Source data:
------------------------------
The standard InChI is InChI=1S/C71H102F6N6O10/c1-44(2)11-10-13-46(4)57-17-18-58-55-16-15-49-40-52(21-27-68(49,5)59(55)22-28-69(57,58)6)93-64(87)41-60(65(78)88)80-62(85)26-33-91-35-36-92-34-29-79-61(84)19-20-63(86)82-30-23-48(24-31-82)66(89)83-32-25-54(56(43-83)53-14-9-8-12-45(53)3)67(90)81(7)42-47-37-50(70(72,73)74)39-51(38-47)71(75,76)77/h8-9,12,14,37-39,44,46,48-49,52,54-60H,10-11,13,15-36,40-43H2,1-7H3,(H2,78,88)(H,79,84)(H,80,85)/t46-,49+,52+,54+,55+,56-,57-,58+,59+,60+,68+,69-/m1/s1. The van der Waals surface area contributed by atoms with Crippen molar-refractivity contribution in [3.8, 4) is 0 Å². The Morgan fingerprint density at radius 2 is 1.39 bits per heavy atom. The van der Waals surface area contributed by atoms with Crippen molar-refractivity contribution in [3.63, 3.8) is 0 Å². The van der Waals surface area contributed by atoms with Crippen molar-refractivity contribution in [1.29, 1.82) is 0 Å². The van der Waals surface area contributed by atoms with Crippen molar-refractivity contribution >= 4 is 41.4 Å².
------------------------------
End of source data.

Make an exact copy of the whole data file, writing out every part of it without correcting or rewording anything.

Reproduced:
The standard InChI is InChI=1S/C71H102F6N6O10/c1-44(2)11-10-13-46(4)57-17-18-58-55-16-15-49-40-52(21-27-68(49,5)59(55)22-28-69(57,58)6)93-64(87)41-60(65(78)88)80-62(85)26-33-91-35-36-92-34-29-79-61(84)19-20-63(86)82-30-23-48(24-31-82)66(89)83-32-25-54(56(43-83)53-14-9-8-12-45(53)3)67(90)81(7)42-47-37-50(70(72,73)74)39-51(38-47)71(75,76)77/h8-9,12,14,37-39,44,46,48-49,52,54-60H,10-11,13,15-36,40-43H2,1-7H3,(H2,78,88)(H,79,84)(H,80,85)/t46-,49+,52+,54+,55+,56-,57-,58+,59+,60+,68+,69-/m1/s1. The van der Waals surface area contributed by atoms with Crippen molar-refractivity contribution in [3.8, 4) is 0 Å². The Morgan fingerprint density at radius 2 is 1.39 bits per heavy atom. The van der Waals surface area contributed by atoms with Crippen molar-refractivity contribution in [3.63, 3.8) is 0 Å². The van der Waals surface area contributed by atoms with Crippen molar-refractivity contribution in [1.29, 1.82) is 0 Å². The van der Waals surface area contributed by atoms with Crippen molar-refractivity contribution >= 4 is 41.4 Å².